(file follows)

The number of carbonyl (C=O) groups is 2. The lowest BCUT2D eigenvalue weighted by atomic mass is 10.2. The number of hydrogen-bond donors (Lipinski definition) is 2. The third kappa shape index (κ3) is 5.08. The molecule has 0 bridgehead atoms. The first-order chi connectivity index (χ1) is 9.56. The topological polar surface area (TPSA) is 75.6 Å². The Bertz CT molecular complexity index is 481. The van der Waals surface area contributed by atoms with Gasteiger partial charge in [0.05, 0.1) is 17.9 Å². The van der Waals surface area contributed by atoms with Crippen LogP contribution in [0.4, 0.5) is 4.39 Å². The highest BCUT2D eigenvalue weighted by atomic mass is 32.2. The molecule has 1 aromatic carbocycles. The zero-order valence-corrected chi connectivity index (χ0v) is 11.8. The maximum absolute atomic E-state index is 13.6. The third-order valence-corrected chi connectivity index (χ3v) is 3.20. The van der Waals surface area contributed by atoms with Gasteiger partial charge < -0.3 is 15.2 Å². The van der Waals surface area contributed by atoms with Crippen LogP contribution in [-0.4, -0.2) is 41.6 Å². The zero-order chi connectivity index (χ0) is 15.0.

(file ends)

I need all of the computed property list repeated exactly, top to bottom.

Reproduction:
The number of carbonyl (C=O) groups is 2. The lowest BCUT2D eigenvalue weighted by atomic mass is 10.2. The number of hydrogen-bond donors (Lipinski definition) is 2. The third kappa shape index (κ3) is 5.08. The molecule has 0 bridgehead atoms. The first-order chi connectivity index (χ1) is 9.56. The topological polar surface area (TPSA) is 75.6 Å². The Bertz CT molecular complexity index is 481. The van der Waals surface area contributed by atoms with Gasteiger partial charge in [0.05, 0.1) is 17.9 Å². The van der Waals surface area contributed by atoms with Crippen LogP contribution in [0.4, 0.5) is 4.39 Å². The highest BCUT2D eigenvalue weighted by atomic mass is 32.2. The molecule has 1 aromatic carbocycles. The zero-order valence-corrected chi connectivity index (χ0v) is 11.8. The maximum absolute atomic E-state index is 13.6. The third-order valence-corrected chi connectivity index (χ3v) is 3.20. The van der Waals surface area contributed by atoms with Gasteiger partial charge < -0.3 is 15.2 Å². The van der Waals surface area contributed by atoms with Crippen LogP contribution in [-0.4, -0.2) is 41.6 Å². The zero-order chi connectivity index (χ0) is 15.0.